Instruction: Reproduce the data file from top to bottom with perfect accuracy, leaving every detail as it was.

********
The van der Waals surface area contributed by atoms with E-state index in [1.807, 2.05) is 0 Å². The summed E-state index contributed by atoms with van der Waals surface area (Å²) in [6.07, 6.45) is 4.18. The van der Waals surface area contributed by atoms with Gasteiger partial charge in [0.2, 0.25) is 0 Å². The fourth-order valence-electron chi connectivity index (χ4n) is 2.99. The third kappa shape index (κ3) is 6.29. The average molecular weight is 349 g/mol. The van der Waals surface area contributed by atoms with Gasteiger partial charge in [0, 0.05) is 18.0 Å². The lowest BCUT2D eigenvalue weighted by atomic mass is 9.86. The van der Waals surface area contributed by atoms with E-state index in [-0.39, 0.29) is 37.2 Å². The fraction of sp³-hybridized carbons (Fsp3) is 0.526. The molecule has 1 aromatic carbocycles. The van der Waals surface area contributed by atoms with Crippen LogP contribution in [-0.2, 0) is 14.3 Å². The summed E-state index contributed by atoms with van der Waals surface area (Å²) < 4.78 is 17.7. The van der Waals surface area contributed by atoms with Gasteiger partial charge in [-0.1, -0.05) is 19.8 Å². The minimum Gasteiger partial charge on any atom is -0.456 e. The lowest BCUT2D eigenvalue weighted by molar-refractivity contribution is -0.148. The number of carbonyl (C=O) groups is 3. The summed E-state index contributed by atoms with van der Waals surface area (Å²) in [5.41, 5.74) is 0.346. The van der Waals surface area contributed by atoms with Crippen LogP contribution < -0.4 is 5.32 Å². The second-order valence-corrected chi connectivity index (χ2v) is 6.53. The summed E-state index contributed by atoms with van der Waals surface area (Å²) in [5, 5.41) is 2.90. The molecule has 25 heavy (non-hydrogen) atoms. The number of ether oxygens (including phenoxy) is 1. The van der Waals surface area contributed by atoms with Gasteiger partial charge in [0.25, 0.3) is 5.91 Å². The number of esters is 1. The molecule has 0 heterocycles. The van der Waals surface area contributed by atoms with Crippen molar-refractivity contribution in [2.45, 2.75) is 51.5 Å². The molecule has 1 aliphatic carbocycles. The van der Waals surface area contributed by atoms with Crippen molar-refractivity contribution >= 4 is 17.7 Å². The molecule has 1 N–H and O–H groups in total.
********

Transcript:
The van der Waals surface area contributed by atoms with E-state index in [1.807, 2.05) is 0 Å². The summed E-state index contributed by atoms with van der Waals surface area (Å²) in [6.07, 6.45) is 4.18. The van der Waals surface area contributed by atoms with Gasteiger partial charge in [0.2, 0.25) is 0 Å². The fourth-order valence-electron chi connectivity index (χ4n) is 2.99. The third kappa shape index (κ3) is 6.29. The average molecular weight is 349 g/mol. The van der Waals surface area contributed by atoms with Gasteiger partial charge in [0, 0.05) is 18.0 Å². The lowest BCUT2D eigenvalue weighted by atomic mass is 9.86. The van der Waals surface area contributed by atoms with E-state index in [-0.39, 0.29) is 37.2 Å². The fraction of sp³-hybridized carbons (Fsp3) is 0.526. The molecule has 1 aromatic carbocycles. The van der Waals surface area contributed by atoms with Crippen LogP contribution in [-0.2, 0) is 14.3 Å². The summed E-state index contributed by atoms with van der Waals surface area (Å²) < 4.78 is 17.7. The van der Waals surface area contributed by atoms with Gasteiger partial charge in [-0.1, -0.05) is 19.8 Å². The minimum Gasteiger partial charge on any atom is -0.456 e. The lowest BCUT2D eigenvalue weighted by molar-refractivity contribution is -0.148. The number of carbonyl (C=O) groups is 3. The summed E-state index contributed by atoms with van der Waals surface area (Å²) in [5.41, 5.74) is 0.346. The van der Waals surface area contributed by atoms with Crippen LogP contribution < -0.4 is 5.32 Å². The second-order valence-corrected chi connectivity index (χ2v) is 6.53. The summed E-state index contributed by atoms with van der Waals surface area (Å²) in [5, 5.41) is 2.90. The molecule has 25 heavy (non-hydrogen) atoms. The number of ether oxygens (including phenoxy) is 1. The van der Waals surface area contributed by atoms with Gasteiger partial charge in [0.25, 0.3) is 5.91 Å². The number of esters is 1. The molecule has 0 heterocycles. The van der Waals surface area contributed by atoms with Crippen molar-refractivity contribution in [2.45, 2.75) is 51.5 Å². The molecule has 1 aliphatic carbocycles. The van der Waals surface area contributed by atoms with Crippen molar-refractivity contribution >= 4 is 17.7 Å². The molecule has 1 N–H and O–H groups in total.